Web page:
The headsets provide live commentary for the visually impaired
Luton Town has become the latest football club to provide commentary headsets to their visually impaired fans.
They were first used during the Hatters’ home fixture against Plymouth in March.
The headsets, which were funded by the Luton Town Supporters’ Trust, provide live audio commentary for supporters who are blind or partially sighted, in order for them to understand the game.
A number of Hatters’ fans have already used the service, which is also available at a number of other clubs including Exeter City and Ipswich Town.
Before the headsets were available, carers would often have to commentate the game themselves.
For many carers, they didn’t know much about football and often got important details wrong.
Kevin Hutson, who has had a visual impairment for most of his life, used to listen to Hatters’ Player before the headsets became available.
There was around a 40-second delay on this, so often fans would be celebrating a goal, which hadn’t happened on the Player transmission yet.
“I told my wife I couldn’t listen to it anymore and I asked her to commentate for me, so that’s what she started doing,” said Mr Hutson.
“When she told me about the headsets I said I’d like to book one of them and see how it goes.
“It was fantastic.”
Sarah Batty, mother to an eight-year-old boy that uses the headsets, could immediately see the difference that the headset had made to her son’s experience at the game.
She said: “The commentary was brilliant and it really made a difference.
“He was enjoying it and knew exactly what was going on and who had the ball.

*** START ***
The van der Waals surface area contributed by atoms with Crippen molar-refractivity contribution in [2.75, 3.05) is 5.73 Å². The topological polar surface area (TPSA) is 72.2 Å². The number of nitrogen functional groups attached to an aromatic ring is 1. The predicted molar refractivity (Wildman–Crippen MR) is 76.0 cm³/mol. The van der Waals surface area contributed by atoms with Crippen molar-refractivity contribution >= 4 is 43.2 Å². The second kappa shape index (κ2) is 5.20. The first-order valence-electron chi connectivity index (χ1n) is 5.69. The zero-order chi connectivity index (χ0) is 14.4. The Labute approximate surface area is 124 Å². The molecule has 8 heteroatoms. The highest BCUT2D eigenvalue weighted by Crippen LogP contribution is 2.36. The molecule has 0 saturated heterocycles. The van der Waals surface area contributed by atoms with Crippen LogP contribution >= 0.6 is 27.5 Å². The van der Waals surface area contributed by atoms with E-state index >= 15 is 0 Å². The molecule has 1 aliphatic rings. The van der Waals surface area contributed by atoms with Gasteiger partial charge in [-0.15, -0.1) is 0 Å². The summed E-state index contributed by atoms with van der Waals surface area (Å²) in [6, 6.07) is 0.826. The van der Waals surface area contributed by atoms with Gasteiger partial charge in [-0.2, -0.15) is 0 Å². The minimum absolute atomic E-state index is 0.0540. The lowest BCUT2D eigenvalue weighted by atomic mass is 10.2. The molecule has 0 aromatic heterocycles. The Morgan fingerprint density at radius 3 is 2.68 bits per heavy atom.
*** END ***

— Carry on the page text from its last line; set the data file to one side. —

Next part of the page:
“You could see by the smile on his face after the match how much it meant to him.”
The commentary is provided by Simon Pitts, an experienced football commentator and Hatters’ fan.
“He’s brilliant with his commentary,” explained Mr Hutson.
“He will tell you the colours, whether they’re kicking from left to right or right to left.
“He’s just brilliant – an absolute godsend.”
Luton Town Football Club has often been praised in the media for their disabled facilities.
Compared to many other grounds, which are failing to meet guidelines set by the Football Stadia Improvement Fund and the Football Licensing Authority, Kenilworth Road has more seats for disabled supporters than the recommended number.
This means that more disabled fans are able to attend and enjoy games.
The addition of the headsets has further added to this, as now visually impaired supporters can enjoy the games too.
“For the age of the ground, the disabled facilities are good,” reflected Mr Hutson.
“They are also very good with their disabled supporters.
“The people at the ticket office knew me straight away and the stewards also keep an eye on us.”